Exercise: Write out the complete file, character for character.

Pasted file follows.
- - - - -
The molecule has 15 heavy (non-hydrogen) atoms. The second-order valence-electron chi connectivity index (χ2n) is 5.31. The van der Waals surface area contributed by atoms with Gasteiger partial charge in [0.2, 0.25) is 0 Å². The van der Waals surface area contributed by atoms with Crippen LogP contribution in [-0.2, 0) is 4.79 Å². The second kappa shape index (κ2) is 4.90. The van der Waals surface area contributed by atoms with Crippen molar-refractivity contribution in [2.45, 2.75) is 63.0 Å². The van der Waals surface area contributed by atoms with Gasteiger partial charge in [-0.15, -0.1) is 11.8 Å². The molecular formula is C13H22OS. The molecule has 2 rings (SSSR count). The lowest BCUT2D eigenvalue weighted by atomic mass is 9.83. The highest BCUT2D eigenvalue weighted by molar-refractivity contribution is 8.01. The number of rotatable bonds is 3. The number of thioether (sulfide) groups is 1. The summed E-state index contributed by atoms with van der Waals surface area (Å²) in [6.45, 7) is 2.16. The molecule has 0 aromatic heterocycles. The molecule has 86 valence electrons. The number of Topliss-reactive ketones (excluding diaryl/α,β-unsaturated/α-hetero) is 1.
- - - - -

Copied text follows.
The molecule has 15 heavy (non-hydrogen) atoms. The second-order valence-electron chi connectivity index (χ2n) is 5.31. The van der Waals surface area contributed by atoms with Gasteiger partial charge in [0.2, 0.25) is 0 Å². The van der Waals surface area contributed by atoms with Crippen LogP contribution in [-0.2, 0) is 4.79 Å². The second kappa shape index (κ2) is 4.90. The van der Waals surface area contributed by atoms with Crippen molar-refractivity contribution in [2.45, 2.75) is 63.0 Å². The van der Waals surface area contributed by atoms with Gasteiger partial charge in [-0.15, -0.1) is 11.8 Å². The molecular formula is C13H22OS. The molecule has 2 rings (SSSR count). The lowest BCUT2D eigenvalue weighted by atomic mass is 9.83. The highest BCUT2D eigenvalue weighted by molar-refractivity contribution is 8.01. The number of rotatable bonds is 3. The number of thioether (sulfide) groups is 1. The summed E-state index contributed by atoms with van der Waals surface area (Å²) in [6.45, 7) is 2.16. The molecule has 0 aromatic heterocycles. The molecule has 86 valence electrons. The number of Topliss-reactive ketones (excluding diaryl/α,β-unsaturated/α-hetero) is 1.